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Friday 21 September 2018
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Students explore dispute resolution methods

ATTENTIVE: Students of El Dorado Secondary School at the Commonwealth Day event at the school on Monday.


YOUNG people today, many of them students, are bombarded by everyday issues and are compelled to try and treat with them, most of the time on their own.

On Monday, form three and four students of the El Dorado East Secondary School showed they were capable of problem resolution by thinking their way around it.

Executive director of the Dispute Resolution Centre (DRC) and TT’s representative to the Commonwealth Network of Women mediators Elizabeth Solomon hosted a Commonwealth Day event at the school where students interacted with each other when there were conflicting issues.

Solomon said yesterday’s exercise was to focus on young people and give the world an opportunity to identify that there was a family of 53 nations that belonged to the Commonwealth.

The initiative was undertaken with the Ministry of Foreign and Caricom Affairs and the DRC to celebrate the day, which is observed every year on the second Monday in March.

“This is a family, because we come out of a similar colonial history,” Solomon said. “They all bind together because they all speak a common language. This was an opportunity to come and talk to the young people about conflict prevention, to strengthen their knowledge about how to deal with conflict situations, to empower them so that they have the power within themselves to deal with the situation without getting involved in violence.”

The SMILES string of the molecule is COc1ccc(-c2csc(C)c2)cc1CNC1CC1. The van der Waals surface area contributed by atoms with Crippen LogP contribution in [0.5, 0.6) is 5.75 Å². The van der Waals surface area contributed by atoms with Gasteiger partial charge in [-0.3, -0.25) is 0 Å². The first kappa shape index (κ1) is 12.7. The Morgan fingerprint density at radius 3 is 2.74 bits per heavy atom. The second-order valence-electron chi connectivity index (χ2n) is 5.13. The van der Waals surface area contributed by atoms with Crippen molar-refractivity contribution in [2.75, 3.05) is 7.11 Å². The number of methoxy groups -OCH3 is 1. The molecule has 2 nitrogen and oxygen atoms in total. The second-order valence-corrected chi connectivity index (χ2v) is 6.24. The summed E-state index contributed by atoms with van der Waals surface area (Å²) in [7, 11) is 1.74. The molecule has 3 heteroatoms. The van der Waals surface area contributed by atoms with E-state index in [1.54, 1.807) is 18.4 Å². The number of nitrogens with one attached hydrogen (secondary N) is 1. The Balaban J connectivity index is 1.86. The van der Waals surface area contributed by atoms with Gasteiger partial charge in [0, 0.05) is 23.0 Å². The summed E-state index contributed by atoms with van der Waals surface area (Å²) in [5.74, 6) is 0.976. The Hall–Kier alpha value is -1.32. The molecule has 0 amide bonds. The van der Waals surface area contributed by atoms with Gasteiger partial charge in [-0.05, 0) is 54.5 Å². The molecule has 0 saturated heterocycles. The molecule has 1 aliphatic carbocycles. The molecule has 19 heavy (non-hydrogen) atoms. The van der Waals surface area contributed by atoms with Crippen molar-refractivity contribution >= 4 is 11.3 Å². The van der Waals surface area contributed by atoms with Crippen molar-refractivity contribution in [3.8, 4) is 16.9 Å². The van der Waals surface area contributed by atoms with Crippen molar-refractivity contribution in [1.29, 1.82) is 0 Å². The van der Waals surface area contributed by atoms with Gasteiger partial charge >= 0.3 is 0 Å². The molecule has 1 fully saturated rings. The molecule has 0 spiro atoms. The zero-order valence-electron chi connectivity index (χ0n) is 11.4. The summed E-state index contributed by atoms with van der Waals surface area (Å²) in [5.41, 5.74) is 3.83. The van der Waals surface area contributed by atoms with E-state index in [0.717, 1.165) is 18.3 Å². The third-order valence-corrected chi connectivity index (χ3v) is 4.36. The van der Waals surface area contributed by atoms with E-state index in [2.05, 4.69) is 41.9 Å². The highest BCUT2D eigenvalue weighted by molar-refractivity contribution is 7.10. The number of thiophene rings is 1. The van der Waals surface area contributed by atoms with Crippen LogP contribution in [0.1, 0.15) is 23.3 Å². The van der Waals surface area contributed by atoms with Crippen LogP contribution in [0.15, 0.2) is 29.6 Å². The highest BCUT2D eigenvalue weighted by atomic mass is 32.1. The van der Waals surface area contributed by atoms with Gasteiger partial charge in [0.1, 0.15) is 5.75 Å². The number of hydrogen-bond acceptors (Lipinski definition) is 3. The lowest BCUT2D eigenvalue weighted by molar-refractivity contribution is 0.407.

The students were very enthusiastic as they engaged in exercises where they were presented with conflict situations and very proudly gave impressive solutions.

“We also discussed bullying, and I really want to compliment the young people, because they were told about the complexities and scenarios and found a way to compromise.

“It was heartening to me to see how much they were willing to get over some of their issues, their knee-jerk reaction as to how to deal with conflict situations, and they very quickly grasped the techniques of how, at an individual level, they could avoid conflict.They learned for themselves the tools it would take to deal with their situations,” Solomon said.

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